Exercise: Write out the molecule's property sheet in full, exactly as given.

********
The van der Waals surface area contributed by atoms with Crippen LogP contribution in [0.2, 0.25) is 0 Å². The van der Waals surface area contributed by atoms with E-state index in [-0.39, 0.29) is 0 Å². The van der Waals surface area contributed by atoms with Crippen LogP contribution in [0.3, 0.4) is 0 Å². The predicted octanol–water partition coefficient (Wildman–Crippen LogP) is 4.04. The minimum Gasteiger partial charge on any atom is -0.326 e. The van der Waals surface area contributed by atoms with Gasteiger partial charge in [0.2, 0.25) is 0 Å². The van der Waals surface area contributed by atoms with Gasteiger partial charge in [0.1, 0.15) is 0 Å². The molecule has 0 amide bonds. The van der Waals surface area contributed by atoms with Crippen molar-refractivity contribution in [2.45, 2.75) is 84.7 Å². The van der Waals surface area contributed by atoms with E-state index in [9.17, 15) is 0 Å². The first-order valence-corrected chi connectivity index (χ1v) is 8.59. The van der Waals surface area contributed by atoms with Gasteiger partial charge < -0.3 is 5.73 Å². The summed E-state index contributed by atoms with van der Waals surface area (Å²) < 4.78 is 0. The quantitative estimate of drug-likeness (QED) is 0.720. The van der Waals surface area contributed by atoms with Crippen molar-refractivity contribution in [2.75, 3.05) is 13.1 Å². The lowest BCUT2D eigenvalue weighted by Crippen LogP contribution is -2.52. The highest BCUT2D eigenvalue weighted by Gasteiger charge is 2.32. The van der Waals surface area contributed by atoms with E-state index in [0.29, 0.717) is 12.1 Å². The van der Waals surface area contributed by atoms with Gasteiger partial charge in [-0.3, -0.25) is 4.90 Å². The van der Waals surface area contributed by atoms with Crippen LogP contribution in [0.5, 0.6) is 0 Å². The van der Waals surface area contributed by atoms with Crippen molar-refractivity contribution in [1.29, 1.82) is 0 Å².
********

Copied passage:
The van der Waals surface area contributed by atoms with Crippen LogP contribution in [0.2, 0.25) is 0 Å². The van der Waals surface area contributed by atoms with E-state index in [-0.39, 0.29) is 0 Å². The van der Waals surface area contributed by atoms with Crippen LogP contribution in [0.3, 0.4) is 0 Å². The predicted octanol–water partition coefficient (Wildman–Crippen LogP) is 4.04. The minimum Gasteiger partial charge on any atom is -0.326 e. The van der Waals surface area contributed by atoms with Gasteiger partial charge in [0.2, 0.25) is 0 Å². The van der Waals surface area contributed by atoms with Gasteiger partial charge in [0.1, 0.15) is 0 Å². The molecule has 0 amide bonds. The van der Waals surface area contributed by atoms with Crippen molar-refractivity contribution in [2.45, 2.75) is 84.7 Å². The van der Waals surface area contributed by atoms with E-state index in [9.17, 15) is 0 Å². The first-order valence-corrected chi connectivity index (χ1v) is 8.59. The van der Waals surface area contributed by atoms with Gasteiger partial charge < -0.3 is 5.73 Å². The summed E-state index contributed by atoms with van der Waals surface area (Å²) < 4.78 is 0. The quantitative estimate of drug-likeness (QED) is 0.720. The van der Waals surface area contributed by atoms with Crippen molar-refractivity contribution in [2.75, 3.05) is 13.1 Å². The lowest BCUT2D eigenvalue weighted by Crippen LogP contribution is -2.52. The highest BCUT2D eigenvalue weighted by Gasteiger charge is 2.32. The van der Waals surface area contributed by atoms with E-state index in [0.29, 0.717) is 12.1 Å². The van der Waals surface area contributed by atoms with Gasteiger partial charge in [-0.3, -0.25) is 4.90 Å². The van der Waals surface area contributed by atoms with Crippen LogP contribution in [0.5, 0.6) is 0 Å². The van der Waals surface area contributed by atoms with Crippen molar-refractivity contribution in [1.29, 1.82) is 0 Å².